c. Complainant was aware of Respondent’s trademark JOBERTISING.COM due to constructive notice, since at least 2008, with Respondent’s trademark registration.
d. Complainant has not provided any evidence of bad faith registration of the disputed domain name.
e. The disputed domain name is not being used to divert traffic intended for Complainant, fact stated but not proven by Complainant in its Complaint.
f. Respondent’s domain name is not resolving to a website impersonating Complainant’s services.
g. Respondent registered the disputed domain name to conduct a legitimate business.
h. Respondent is not using Complainant’s trademark, Respondent is using its own registered trademark.
i. Respondent used the disputed domain name before any notice of the dispute, regarding a bona fide offering of services.
j. Complainant’s trademark is the combination of two commonly used terms “job” and “advertise” and Complainant has submitted no evidence to establish fame, strong meaning or secondary meaning associated with its trademark.
C. Additional Submissions
i. The similarity between the logos is undeniable since both signs substitute the letter “o” for a globe.
ii. The language from the Response copies what it is stated in the Complaint.
iii. Respondent has no registered trademark.
iv. Respondent only has a pending trademark application, while Complainant has a trademark registration.
i. The logos of Complainant and Respondent are not relevant to this proceeding. The proceeding is based on a comparison of the domain names and not the logos of Complainant and Respondent.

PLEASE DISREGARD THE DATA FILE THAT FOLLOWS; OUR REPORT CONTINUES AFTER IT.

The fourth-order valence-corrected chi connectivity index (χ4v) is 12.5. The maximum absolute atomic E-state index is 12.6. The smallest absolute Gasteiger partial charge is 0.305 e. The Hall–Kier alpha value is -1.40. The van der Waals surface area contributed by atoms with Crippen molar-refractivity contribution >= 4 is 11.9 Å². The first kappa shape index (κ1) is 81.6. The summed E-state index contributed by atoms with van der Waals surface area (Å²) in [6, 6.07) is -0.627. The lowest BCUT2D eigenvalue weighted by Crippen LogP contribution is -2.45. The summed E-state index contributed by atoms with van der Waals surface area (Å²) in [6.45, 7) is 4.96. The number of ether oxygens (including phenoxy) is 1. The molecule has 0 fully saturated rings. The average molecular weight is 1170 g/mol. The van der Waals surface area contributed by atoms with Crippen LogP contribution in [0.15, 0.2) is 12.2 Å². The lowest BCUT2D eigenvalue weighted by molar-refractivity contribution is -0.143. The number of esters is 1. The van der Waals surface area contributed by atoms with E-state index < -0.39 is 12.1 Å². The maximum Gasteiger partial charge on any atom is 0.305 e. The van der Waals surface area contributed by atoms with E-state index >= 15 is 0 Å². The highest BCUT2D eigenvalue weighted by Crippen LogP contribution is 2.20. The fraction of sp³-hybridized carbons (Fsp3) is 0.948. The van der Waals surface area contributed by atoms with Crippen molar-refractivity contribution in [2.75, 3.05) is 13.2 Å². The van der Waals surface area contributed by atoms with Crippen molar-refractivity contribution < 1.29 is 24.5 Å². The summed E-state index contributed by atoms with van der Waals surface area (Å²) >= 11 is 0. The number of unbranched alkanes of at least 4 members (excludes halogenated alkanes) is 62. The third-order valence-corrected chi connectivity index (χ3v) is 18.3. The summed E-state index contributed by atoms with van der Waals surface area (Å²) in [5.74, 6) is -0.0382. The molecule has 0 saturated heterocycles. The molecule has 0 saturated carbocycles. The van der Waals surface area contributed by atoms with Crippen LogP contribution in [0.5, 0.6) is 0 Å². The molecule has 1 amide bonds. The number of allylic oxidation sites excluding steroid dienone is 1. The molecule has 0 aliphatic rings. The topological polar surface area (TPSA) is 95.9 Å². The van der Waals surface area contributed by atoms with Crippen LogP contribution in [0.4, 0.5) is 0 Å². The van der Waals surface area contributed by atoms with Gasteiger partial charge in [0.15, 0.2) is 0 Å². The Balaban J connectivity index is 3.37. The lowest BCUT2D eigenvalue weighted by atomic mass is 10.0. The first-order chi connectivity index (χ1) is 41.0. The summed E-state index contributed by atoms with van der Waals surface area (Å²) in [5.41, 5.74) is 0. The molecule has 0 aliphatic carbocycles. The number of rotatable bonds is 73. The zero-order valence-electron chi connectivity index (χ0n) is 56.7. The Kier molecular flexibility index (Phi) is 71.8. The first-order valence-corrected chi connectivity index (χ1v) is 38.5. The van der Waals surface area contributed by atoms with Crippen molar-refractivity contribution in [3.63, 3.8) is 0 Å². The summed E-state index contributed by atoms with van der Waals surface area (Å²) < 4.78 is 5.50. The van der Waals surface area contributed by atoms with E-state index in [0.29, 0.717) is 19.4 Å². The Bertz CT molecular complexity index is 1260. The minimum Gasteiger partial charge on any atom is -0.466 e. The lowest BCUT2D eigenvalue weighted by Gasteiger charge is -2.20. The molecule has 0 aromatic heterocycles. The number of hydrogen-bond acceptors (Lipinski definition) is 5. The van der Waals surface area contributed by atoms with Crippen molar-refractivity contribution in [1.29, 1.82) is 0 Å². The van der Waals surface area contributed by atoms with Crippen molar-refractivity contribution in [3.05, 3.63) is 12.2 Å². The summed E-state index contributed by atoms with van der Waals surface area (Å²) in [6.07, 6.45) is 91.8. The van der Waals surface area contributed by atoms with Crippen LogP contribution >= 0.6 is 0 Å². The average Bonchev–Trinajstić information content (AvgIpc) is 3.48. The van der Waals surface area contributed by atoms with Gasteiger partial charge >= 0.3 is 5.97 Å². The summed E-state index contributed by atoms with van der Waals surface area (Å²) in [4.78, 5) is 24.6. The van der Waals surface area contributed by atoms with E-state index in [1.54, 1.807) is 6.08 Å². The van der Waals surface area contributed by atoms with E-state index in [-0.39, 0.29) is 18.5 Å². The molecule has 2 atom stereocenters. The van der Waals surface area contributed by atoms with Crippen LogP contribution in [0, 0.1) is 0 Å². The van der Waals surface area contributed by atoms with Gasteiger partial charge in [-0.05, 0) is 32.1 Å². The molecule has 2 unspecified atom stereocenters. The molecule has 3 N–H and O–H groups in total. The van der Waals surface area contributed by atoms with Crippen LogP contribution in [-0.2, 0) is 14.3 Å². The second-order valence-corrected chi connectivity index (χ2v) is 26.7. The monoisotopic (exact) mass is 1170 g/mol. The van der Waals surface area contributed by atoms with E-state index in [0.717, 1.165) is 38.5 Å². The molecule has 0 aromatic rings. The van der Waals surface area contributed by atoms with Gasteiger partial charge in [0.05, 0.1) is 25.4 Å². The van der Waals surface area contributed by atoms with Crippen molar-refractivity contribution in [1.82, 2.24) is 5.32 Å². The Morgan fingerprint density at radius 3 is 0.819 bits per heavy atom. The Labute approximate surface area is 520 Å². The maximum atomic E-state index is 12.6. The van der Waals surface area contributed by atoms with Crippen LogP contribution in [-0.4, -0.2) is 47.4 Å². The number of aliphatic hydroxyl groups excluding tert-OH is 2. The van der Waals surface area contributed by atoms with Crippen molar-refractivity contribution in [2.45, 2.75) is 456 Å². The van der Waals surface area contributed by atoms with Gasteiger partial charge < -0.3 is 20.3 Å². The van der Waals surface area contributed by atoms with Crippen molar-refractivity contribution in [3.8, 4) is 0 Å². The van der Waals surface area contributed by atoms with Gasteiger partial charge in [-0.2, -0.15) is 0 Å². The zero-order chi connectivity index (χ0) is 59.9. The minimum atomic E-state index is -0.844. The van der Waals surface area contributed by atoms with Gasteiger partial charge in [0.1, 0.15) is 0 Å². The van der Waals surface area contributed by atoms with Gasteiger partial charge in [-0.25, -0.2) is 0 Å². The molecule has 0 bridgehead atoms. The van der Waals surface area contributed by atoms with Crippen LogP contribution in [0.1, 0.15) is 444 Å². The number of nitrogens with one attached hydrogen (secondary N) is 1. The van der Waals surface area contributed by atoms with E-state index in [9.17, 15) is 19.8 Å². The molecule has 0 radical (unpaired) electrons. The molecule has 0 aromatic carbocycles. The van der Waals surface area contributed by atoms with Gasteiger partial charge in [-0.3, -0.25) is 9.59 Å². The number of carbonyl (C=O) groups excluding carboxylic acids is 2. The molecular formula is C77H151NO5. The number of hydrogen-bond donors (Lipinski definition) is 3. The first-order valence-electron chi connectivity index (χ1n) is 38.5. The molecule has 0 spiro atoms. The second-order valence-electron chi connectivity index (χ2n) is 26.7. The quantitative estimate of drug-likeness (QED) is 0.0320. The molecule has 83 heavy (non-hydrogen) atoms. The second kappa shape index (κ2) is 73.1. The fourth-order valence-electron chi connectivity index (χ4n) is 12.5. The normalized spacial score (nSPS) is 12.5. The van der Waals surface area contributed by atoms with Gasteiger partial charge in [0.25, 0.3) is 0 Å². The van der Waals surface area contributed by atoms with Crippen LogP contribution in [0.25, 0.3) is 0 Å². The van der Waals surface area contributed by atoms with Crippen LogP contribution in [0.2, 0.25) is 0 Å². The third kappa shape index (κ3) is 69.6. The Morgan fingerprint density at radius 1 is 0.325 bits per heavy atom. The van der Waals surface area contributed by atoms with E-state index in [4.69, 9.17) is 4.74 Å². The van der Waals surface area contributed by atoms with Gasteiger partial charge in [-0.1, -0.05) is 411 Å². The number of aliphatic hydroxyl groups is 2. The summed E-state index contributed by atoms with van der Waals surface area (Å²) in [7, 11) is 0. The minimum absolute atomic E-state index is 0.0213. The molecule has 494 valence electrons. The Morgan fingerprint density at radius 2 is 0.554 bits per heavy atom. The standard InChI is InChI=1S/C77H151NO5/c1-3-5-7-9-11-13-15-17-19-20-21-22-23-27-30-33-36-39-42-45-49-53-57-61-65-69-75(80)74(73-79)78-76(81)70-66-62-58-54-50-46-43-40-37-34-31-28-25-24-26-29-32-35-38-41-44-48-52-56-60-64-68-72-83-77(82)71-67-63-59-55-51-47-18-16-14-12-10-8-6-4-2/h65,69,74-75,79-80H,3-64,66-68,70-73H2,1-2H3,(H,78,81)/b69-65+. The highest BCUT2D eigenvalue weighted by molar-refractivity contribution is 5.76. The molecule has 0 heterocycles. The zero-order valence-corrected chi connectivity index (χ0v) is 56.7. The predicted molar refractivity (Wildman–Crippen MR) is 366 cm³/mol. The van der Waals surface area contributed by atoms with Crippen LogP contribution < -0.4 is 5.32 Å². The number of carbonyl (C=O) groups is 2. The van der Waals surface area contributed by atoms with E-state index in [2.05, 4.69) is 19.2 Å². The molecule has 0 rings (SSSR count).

ii. The fact that both Complainant and Respondent use a globe in their logo is merely coincidental and not evidence of bad faith. In fact, a search of the USPTO records of pending applications and registered trademarks shows 142 uses of a globe in trademarks having goods and services in a similar category.
iii. Respondent has been using the Jobertising.com website on a continuous and uninterrupted basis since 2007 and the marks have coexisted for that entire period of time.
iv. Contrary to Complainant’s contentions, the JOBERTISING.COM Mark is distinctive and well-known in the United States.
A. Complainant has the trademark JOBVERTISE registered before the United States Patent and Trademark Office (USPTO) to identify: “On-line personnel placement and recruitment services”, since July 24, 2001, with registration No. 2471557.